Council Corner: Meet Amy Johnson

The Borough Newsletter introduces a new section of the Borough Newsletter:  Council Corner. Media Borough Council members wear many hats. Yes, they go to the two monthly business meetings—Council Workshop first Thursday of the month and Council Meeting, on the third Thursday. But each Council member also has two Committee assignments, and in addition, they serve as liaison to one or more Borough-related boards or commissions as well as independent organizations in the borough.  Many weeks Council members attend a borough-related meeting every weekday night. Council Corner will focus on the work Council members do outside of monthly Council Meetings to represent the concerns of Media residents 

The Committees of Media Borough include:  Community Development, Properties, Public Works, Public Safety and Finance.  Boards and Commissions include: Planning, Recreation, Media Business Authority, Historical Architecture, Health, Shade Tree, Zoning, Historical Archives and the Environmental Advisory Council.

Media Borough Council’s Amy Johnson

In addition to serving on the Community Development and Properties Committees, as well as the Shade Tree Commission, Amy Johnson is Council liaison to the Environmental Advisory Council (EAC). She also serves as liaison to the Fair Trade Committee and the Media Farmers Market.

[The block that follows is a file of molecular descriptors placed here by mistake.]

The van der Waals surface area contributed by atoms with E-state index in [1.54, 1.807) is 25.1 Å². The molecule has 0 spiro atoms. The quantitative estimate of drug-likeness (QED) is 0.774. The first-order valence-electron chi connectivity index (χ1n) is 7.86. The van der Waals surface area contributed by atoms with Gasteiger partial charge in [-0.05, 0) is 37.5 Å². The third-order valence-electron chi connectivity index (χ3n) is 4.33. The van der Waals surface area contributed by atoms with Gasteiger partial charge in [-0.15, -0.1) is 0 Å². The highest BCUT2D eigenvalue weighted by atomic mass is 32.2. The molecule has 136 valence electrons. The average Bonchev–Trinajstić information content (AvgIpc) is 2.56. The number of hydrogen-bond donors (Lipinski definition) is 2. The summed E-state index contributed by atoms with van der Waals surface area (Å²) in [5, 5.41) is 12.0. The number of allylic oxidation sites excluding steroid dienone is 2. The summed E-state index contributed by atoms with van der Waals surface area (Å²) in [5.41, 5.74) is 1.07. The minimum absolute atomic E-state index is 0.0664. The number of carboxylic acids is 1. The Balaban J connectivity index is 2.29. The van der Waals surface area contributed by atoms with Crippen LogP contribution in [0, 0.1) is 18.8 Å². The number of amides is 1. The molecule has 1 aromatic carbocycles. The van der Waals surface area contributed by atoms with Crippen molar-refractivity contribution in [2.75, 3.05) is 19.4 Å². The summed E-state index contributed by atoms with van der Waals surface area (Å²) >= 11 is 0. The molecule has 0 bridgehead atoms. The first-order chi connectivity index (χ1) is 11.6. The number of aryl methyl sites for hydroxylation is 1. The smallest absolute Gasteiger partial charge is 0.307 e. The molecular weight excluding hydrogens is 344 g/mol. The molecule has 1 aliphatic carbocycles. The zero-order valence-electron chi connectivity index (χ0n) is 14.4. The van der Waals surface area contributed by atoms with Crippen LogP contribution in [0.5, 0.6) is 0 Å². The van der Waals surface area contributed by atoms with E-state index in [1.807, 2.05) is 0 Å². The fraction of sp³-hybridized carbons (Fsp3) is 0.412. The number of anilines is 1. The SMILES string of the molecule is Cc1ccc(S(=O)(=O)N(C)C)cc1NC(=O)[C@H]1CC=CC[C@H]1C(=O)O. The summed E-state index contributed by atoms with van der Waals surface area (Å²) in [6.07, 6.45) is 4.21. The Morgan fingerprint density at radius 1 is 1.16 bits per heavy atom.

With a background in agriculture, Amy was the first head farmer at Red Hill Farm, the CSA farm of the Sisters of St. Francis in Aston.  Now she is Director of Programs and Operations for Greener Partners, an innovative educational organization supporting sustainable agriculture in our region.

She has never lost her passion for farming, ecology and the environment.  Her work as EAC liaison is a good fit, as she gets to advance initiatives—like the Recycling Program and the Compost Pilot Project—that support the environment and reduce pollution by moving the borough toward zero waste.

Amy says,  “Waste virtually does not exist in nature because each organism’s processes contribute to the health of the whole ecosystem. One organism’s waste is food for another, and nutrients and energy flow perpetually in closed-loop cycles of growth, decay and rebirth.

Striving for zero waste or even low waste can be a daunting thought for many, and it’s easy to feel a lot of guilt around it. But I remind myself that I can make a difference and have a positive impact. Every single day I have the potential to create waste, and the opportunity to avoid it. We all do.

There are so many things in the world that are out of our control. Decisions we have little or no influence over. Policies or actions we cannot change. Despite this, we do have the ability to look at our own personal choices. We all have some influence, even if it is at the household level. We have control of our own personal actions, and we can do the best we can.  We can choose carefully, considerately, and deliberately.  This is something we can all be excited about, and embrace collectively as a town and community. On a local level we can create big change.”